Obviously, if we can't collect enough, we are operating on a larger than
sustainable scale. Appropriate scale is an absolute attribute of
sustainability. If 20 people don't piss enough to treat 40 acres of lemon
grass, one wonders why they think so much lemon grass will be sustainable.
If one farmer tries to control 100 acres, we see a real limitation.
Bear in mind to factors. 1) You don't piss on the plants. You use sprayers
and probably a coating agent. This gives a lot more coverage per kidney. 2)
You don't have to spray the entire crop in one day.
I'm more concerned that spraying be suspended well in advance of harvest and
that the fresh crop be thoroughly washed.
You'll be interested to know that this was the treatment of choice for mildew
on grapes (in what is now the UK) during the 13th century.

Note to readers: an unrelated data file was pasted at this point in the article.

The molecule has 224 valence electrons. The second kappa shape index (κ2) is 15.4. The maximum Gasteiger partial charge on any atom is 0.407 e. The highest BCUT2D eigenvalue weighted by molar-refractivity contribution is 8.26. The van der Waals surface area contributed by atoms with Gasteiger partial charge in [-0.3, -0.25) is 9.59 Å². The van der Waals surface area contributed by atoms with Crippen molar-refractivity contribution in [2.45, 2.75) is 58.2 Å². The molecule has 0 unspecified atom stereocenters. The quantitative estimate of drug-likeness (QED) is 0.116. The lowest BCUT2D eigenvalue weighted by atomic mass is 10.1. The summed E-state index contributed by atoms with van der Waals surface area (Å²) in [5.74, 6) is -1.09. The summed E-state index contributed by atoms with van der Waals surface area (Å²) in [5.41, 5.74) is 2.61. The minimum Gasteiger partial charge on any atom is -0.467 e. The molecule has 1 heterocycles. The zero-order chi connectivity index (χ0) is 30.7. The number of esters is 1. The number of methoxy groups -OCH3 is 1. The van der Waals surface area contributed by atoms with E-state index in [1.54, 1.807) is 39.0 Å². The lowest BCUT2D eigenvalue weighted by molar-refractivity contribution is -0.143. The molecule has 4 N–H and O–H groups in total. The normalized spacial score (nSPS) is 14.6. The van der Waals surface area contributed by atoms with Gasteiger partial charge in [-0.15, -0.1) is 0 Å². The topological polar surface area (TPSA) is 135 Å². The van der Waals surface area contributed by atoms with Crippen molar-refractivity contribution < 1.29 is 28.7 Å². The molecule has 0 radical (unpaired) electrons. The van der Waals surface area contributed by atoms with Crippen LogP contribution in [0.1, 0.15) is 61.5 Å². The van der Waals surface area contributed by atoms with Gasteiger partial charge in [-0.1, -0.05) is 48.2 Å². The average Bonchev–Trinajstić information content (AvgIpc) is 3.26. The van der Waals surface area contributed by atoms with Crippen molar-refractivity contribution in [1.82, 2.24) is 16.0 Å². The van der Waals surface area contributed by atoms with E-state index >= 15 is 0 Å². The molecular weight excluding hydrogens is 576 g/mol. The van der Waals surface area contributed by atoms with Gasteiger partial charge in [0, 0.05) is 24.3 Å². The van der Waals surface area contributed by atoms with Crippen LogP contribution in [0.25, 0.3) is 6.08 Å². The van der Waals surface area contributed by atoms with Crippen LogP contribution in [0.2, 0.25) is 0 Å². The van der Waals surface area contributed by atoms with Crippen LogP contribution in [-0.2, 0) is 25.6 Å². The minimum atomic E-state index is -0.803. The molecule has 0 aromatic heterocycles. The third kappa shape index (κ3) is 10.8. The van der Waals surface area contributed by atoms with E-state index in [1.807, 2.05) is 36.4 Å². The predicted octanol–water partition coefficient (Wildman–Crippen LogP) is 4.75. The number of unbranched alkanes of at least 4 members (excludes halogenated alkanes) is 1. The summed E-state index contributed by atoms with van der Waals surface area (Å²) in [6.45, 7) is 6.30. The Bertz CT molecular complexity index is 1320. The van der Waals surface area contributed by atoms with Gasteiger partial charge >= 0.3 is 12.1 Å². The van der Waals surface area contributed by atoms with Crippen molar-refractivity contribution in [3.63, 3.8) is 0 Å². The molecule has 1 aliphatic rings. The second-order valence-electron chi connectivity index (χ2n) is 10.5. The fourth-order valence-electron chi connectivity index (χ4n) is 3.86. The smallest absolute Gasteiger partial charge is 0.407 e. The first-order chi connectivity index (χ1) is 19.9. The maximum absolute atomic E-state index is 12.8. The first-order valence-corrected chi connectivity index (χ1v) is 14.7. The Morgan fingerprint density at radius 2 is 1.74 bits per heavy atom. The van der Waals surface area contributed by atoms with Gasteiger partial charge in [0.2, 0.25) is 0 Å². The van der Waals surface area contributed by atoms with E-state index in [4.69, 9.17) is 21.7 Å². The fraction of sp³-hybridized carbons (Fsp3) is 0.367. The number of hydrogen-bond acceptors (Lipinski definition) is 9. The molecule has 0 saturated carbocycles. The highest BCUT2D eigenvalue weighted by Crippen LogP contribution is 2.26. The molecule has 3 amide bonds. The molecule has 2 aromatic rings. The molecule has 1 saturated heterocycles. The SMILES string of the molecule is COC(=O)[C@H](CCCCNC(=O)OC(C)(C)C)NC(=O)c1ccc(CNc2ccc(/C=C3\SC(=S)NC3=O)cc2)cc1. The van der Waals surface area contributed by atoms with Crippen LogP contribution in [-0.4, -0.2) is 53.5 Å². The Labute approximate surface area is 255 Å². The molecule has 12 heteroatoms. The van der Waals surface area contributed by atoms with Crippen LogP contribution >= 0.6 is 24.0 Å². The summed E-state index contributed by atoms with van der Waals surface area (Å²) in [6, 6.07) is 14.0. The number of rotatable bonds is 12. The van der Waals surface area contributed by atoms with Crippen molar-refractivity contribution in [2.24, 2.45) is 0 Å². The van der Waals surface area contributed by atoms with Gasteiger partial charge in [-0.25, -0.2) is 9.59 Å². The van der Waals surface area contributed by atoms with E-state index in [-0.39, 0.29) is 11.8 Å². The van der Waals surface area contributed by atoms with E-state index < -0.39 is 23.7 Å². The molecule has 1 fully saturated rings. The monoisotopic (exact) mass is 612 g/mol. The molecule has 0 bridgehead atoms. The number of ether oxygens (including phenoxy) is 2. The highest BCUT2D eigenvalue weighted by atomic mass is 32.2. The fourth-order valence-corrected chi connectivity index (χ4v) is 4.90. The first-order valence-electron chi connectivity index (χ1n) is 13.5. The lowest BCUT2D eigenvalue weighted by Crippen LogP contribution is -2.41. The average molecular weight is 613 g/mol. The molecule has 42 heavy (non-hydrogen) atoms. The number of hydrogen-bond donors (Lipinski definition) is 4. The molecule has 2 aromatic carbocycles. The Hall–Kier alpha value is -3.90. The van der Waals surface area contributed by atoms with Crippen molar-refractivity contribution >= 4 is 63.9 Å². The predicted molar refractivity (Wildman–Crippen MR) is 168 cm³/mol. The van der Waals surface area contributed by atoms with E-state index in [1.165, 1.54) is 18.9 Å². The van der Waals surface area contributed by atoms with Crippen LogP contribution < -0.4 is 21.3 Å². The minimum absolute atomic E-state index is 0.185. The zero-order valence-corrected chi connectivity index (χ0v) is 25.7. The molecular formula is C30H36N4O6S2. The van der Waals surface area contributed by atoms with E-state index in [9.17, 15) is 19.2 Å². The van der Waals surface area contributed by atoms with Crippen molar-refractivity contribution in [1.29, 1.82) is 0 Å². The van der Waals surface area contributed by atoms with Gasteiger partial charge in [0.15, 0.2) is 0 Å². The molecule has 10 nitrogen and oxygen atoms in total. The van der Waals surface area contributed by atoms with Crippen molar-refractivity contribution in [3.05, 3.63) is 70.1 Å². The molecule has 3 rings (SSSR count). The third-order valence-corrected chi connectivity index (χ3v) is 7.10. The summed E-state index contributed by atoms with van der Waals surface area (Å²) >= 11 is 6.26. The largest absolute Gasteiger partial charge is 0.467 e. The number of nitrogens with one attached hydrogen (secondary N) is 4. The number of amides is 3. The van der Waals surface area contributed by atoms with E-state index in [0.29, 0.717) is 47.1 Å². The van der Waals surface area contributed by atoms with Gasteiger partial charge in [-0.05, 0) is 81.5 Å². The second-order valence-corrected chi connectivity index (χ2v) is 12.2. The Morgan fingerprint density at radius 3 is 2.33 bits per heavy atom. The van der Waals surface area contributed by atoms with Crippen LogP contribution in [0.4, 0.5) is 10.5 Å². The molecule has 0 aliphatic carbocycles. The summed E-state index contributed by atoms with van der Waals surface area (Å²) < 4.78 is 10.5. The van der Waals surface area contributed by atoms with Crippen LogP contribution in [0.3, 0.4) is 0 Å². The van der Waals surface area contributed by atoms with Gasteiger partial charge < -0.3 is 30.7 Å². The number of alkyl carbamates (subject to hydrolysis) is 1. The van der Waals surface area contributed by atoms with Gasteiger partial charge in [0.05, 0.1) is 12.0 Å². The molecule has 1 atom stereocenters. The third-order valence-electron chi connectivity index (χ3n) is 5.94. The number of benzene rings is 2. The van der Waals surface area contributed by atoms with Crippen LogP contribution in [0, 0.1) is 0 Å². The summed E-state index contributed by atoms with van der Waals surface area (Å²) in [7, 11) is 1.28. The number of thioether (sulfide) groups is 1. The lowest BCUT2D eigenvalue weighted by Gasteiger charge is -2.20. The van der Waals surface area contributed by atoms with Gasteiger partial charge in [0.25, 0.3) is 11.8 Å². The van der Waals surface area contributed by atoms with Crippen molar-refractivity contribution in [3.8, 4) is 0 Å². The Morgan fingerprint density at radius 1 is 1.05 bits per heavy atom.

For Mother Earth, Dan Hemenway, Yankee Permaculture Publications (since
1982), Elfin Permaculture workshops, lectures, Permaculture Design Courses,
consulting and permaculture designs (since 1981), and now permaculture
training in an email classroom. Copyright, 1996, Dan & Cynthia Hemenway.
YankeePerm@aol.com P.O. 2025, Ocala FL 3447-2025 USA.
We don't have time to rush.
In a message dated 11/6/96 11:40:09 AM, GEOFF.SEAVERS@bbsrc.ac.uk (SEAVERSG)
I was intrigued by Dan's reference to human urine as a fungicide. Presumably
this is due to it's formaldehyde content? I can envisage problems in
IACR-Long Ashton Research Station